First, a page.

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08-04-2001, 03:02 PM
I want to study OpenGL...but the only SDK that I can find on SGI website is OpenGL multipipe SDK. Is this what I need? Is openGL a SDK that I can install like DirectX installed?
Thanks for any help.

ffish
08-04-2001, 08:06 PM
What operating system do you use? There is no SDK as such, just dll's that come with (all or some?) Windows versions after Win95. There are also libraries and header files that come with VisualC++ 6 (and 5?). Most of us here use VC++. Borland's compilers also come with the required files AFAIK. What compiler do you want to use?

V--man
08-05-2001, 05:04 AM
It's downloadable from www.microsoft.com (http://www.microsoft.com) or just goto www.opengl.org (http://www.opengl.org) coding section to find the links.

V-man

dallas
08-05-2001, 05:18 AM
the beauty of opengl is that there is no sdk. to use it, include the headers in your source and supply the libraries to your linker.

go to nehe.gamedev.net (which pretty much has become the standard website for beginners) to learn the basics of setting up opengl in various platforms.

FoxDie
08-05-2001, 11:01 AM
Go to www.nvidia.com. (http://www.nvidia.com.)

08-06-2001, 07:17 PM
I have Windows 98 SE right now...and I'll probably upgrade to 2000 later. I have VC++ 6.0 and I'm studying directX. But I want to learn both directX and opengl. Thank you for all the replies.

john
08-06-2001, 08:13 PM
Howdy,

to cleear up an earlier question: that multi-pipe SDK is a infrastructure to help write CAVE-like VR software. You won't need it to write OpenGL stuff.

cheers,
John

ffish
08-07-2001, 03:25 AM
Originally posted by tessa:
I have Windows 98 SE right now...and I'll probably upgrade to 2000 later. I have VC++ 6.0 ...

In that case check your {Visual Studio dir}\VC98\include\GL folder for gl.h, glu.h and various other OpenGL related headers. Also check your {Visual Studio dir}\VC98\lib folder for Opengl32.lib & glu32.lib. That's pretty much all you need to get started. You could also download GLUT (search opengl.org or google for a link) to help you get started.

Hope that helps.

08-08-2001, 02:56 AM
What is the difference between OpenGL and DX?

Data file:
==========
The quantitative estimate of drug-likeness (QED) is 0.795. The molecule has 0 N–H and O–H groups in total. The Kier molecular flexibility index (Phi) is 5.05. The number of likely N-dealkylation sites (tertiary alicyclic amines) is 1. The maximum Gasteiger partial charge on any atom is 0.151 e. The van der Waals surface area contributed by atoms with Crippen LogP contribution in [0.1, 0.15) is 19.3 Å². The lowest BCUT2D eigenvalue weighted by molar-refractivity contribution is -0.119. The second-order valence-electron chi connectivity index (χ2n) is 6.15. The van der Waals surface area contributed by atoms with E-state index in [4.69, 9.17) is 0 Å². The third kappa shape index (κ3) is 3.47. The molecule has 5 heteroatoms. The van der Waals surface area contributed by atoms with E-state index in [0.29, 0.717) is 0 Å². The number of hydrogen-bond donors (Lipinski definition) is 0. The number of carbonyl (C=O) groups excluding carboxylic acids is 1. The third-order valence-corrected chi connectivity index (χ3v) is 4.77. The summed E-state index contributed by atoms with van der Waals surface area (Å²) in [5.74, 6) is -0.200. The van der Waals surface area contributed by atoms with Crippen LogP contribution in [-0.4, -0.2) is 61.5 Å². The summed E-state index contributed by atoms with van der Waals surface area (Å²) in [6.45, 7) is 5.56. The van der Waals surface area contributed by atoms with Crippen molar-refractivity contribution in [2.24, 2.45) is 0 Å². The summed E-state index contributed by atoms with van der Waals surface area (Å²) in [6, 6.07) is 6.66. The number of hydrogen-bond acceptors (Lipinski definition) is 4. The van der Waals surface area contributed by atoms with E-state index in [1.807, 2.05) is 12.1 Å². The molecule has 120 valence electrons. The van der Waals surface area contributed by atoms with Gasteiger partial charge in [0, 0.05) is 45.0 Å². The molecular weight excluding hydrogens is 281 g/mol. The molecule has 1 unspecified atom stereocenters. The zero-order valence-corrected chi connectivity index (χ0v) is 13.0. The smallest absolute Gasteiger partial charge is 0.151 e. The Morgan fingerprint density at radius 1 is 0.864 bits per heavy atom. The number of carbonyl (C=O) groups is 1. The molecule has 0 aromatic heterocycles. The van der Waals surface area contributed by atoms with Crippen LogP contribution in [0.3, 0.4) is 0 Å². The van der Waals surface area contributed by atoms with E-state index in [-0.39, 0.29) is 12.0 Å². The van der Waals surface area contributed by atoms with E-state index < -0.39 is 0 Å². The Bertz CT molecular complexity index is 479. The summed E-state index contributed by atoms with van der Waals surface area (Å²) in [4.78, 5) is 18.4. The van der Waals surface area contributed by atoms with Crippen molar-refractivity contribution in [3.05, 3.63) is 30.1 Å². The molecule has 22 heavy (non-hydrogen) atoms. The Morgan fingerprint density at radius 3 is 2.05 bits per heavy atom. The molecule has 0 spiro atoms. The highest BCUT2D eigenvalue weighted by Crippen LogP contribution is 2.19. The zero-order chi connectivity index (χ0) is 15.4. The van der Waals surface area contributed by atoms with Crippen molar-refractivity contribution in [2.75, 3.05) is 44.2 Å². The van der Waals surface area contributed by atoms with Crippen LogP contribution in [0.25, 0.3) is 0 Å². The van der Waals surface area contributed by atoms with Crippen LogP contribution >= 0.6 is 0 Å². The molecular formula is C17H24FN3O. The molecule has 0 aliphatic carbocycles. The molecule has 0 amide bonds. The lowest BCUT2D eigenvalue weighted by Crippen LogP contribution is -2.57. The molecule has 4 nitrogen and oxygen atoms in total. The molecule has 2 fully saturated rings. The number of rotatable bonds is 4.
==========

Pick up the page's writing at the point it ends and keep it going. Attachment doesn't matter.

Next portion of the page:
Never fully understood.

Thanks,
Bauer

Platinum
08-08-2001, 07:49 PM
OpenGl is just graphics, DX is graphics with sound, networking, and other stuff (much bigger package). But you can of course combine them together (like it is done in QuakeIIIArena (for example)).

hope it helps http://www.opengl.org/discussion_boards/ubb/smile.gif

08-09-2001, 03:55 AM
Ooops shame on me... Thanks for your help but my question was a bit wrong.
It should be "What is the difference between OpenGL and Direct3D."

Sorry for the inconvenience...

CoBour
08-09-2001, 09:51 AM
Well, the main difference is that OpenGl is much smarter to use. A DX-Program is typically 2 to 3 times more API-Calls compared to using OpenGL. Biggest drawback of DX is that it is only available for Windooz. Never use DX where you can avoid it. Just use OpenGL and something like GLUT or SDL...

Hope that helps
CoBour

[This message has been edited by CoBour (edited 08-09-2001).]

Novago
08-09-2001, 10:23 PM
Where can I find OpenGL 1.2 dlls and libs?

richardve
08-09-2001, 10:36 PM
Novago,

There are no OpenGL 1.2 dlls/libraries for Windows because Micro$oftie doesn't want to release them ( http://www.opengl.org/discussion_boards/ubb/mad.gif )

The only version available for Windows is 1.1 (which is probably already installed on your system, except when using Win95 OSR 1)

However, you _can_ get full OGL 1.2 functionality by using extensions.
(have a look at the NeHe tutorials (http://nehe.gamedev.net) for more information about that)

[This message has been edited by richardve (edited 08-10-2001).]

08-10-2001, 03:17 AM
Thanks alot for your help!

At which stage du you think is the best time to start with OpenGL/3D? Should I learn about 2d an more basic things first? Or should I skip all graphics for now and just focus on maths and do algorithms and such? And when I'm "done" with that jump onto graphics?

Plz help a lost soul =)

SED
08-10-2001, 11:44 AM
Bauer

A good way to learn this is to just start coding. Ive learned alot of mathematics *while* coding with OpenGL. I didnt know what a vector was untill I started playing with OpenGL. I'd still like to know more mathmatics. From what I've seen so far, the more mathmatics you know, the better a graphics programmer you'll be. This, of course depends on how far you want to take it.

So just jump in a see what comes up.

Sean